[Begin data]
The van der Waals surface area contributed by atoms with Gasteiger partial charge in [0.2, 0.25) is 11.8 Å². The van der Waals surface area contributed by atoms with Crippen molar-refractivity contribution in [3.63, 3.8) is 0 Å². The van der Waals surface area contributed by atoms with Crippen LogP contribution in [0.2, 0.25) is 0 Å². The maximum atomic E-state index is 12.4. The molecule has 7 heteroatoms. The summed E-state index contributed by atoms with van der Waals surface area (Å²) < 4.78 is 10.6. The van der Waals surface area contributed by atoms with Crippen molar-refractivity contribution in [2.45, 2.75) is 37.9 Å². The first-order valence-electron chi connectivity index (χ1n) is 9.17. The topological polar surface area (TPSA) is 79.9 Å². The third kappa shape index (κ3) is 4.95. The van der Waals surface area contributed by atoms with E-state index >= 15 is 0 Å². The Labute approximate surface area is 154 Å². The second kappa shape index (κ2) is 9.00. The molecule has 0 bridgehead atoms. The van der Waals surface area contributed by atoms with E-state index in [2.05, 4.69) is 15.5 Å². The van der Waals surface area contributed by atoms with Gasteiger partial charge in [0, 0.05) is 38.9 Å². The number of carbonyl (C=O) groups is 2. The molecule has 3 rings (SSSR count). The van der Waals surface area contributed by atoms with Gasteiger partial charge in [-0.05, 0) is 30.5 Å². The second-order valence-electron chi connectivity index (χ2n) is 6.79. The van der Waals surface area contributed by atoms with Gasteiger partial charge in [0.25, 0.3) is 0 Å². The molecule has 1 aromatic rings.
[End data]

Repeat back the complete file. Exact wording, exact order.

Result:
The van der Waals surface area contributed by atoms with Gasteiger partial charge in [0.2, 0.25) is 11.8 Å². The van der Waals surface area contributed by atoms with Crippen molar-refractivity contribution in [3.63, 3.8) is 0 Å². The van der Waals surface area contributed by atoms with Crippen LogP contribution in [0.2, 0.25) is 0 Å². The maximum atomic E-state index is 12.4. The molecule has 7 heteroatoms. The summed E-state index contributed by atoms with van der Waals surface area (Å²) < 4.78 is 10.6. The van der Waals surface area contributed by atoms with Crippen molar-refractivity contribution in [2.45, 2.75) is 37.9 Å². The first-order valence-electron chi connectivity index (χ1n) is 9.17. The topological polar surface area (TPSA) is 79.9 Å². The third kappa shape index (κ3) is 4.95. The van der Waals surface area contributed by atoms with E-state index >= 15 is 0 Å². The Labute approximate surface area is 154 Å². The second kappa shape index (κ2) is 9.00. The molecule has 0 bridgehead atoms. The van der Waals surface area contributed by atoms with E-state index in [2.05, 4.69) is 15.5 Å². The van der Waals surface area contributed by atoms with Gasteiger partial charge in [0, 0.05) is 38.9 Å². The number of carbonyl (C=O) groups is 2. The molecule has 3 rings (SSSR count). The van der Waals surface area contributed by atoms with Gasteiger partial charge in [-0.05, 0) is 30.5 Å². The second-order valence-electron chi connectivity index (χ2n) is 6.79. The van der Waals surface area contributed by atoms with Gasteiger partial charge in [0.25, 0.3) is 0 Å². The molecule has 1 aromatic rings.